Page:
1 John 1 — The Word of Life, Walking in the Light
1 John 2:1-14 — Christ Our Advocate, The New Commandment
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Let the Word evoke words. May your life encourage lives.
One Reply to “Nov 15 — 1 John 1-3”
Many evangelists point new converts to John’s Gospel as a place to start…it’s straightforward and speaks to a broad audience. John’s letters also provide strong support for us as we attempt to lead as many people as possible to Christ.
John begins by saying, “we have heard…we have seen…we have touched…we proclaim…we write this to make our joy complete” (1 John 1:1-4). John speaks on behalf of all of the apostles and sets the stage for his words to encourage fellowship with Christ. Fellowship is important and something we must all pay attention to when using the word “church.” John immediately separates those who are true and those who are liars in a manner that seems obvious, but in light of the impact of Gnosticism (see below) on the early church, we have a better understanding of this simple truth: “If we claim to be without sin, we deceive ourselves and the truth is not in us” (1:8).
John changes his writing from “we” to include several first person statements in chapter 2, “I write this to you” (2:1). John writes to the newest Christians, “dear children” and to “fathers” and “young men” in an effort to encourage a broad audience. Such words of encouragement! “your sins have been forgiven on account of his name” (2:12) and “because you are strong, and the word of God lives in you, and you have overcome the evil one” (2:14). With this great assurance, we are strengthened in our walk, in our fellowship with one another, for we acknowledge “the world and its desires pass away, but whoever does the will of God lives forever” (2:17).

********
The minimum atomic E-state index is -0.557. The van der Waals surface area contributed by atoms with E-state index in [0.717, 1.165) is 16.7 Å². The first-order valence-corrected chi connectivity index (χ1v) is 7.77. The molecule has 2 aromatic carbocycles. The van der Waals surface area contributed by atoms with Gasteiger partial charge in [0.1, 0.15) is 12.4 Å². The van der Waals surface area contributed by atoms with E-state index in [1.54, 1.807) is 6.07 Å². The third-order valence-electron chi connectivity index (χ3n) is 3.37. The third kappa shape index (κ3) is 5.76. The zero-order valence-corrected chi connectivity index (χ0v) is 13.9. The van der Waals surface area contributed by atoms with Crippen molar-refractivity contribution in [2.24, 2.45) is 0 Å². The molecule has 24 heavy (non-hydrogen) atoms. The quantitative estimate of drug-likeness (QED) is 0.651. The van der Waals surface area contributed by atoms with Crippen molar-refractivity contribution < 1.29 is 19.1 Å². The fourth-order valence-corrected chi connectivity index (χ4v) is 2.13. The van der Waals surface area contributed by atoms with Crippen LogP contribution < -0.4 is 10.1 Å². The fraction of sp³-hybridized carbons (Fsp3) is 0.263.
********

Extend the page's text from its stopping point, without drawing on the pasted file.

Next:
Chapter 3 includes six “this is” assertions that provide great support for our faith (more in chapters 4 & 5). Such great, simple theology is wrapped up in these statements, this is:
– “…the message you heard” (3:10)
– “…the message you heard from the beginning” (3:11)
– “…how we know what love is” (3:16)
– “…how we know that we belong to the truth and how we set our hearts at rest in his presence” (3:19)
– “…his command” (3:23)
– “…how we know that he lives in us” (3:24)
Lord, I thank you for clarity and simple truths to help guide us in the complex and difficult world. As we are tossed about by the latest trends and desires, help us to refer to these words for comfort and strength.
One of the heresies faced by the early church was Gnosticism. John’s letters provide us we arguments for Christ and specifically against Gnosticism, though we are able to use his words for a broader array of attacks. I added an extract from the NIV Study Bible because it’s difficult to appreciate these types of beliefs, at least from my perspective.
NIV Study Bible Notes on 1 John (pp 2122-2123):
Gnosticism’s central teaching was that spirit is good and matter is evil. Here are five important errors:
1. The human body, which is matter, is therefore evil. It is to be contrasted with God, who is wholly spirit and therefore good.
2. Salvation is the escape from the body, achieved not by faith in Christ but by special knowledge (the Greek word for “knowledge” is gnosis, hence Gnosticism).
3. Christ’s true humanity was denied in two ways:
a. Some said that Christ only “seemed” to have a body and
b. Others said that the divine Christ joined the man Jesus at baptism and left him before he died
4. Some said that since the body was considered evil, it was to be treated harshly
5. Paradoxically, this dualism sometimes also led to licentiousness since matter was considered evil, breaking God’s law was of no moral consequence.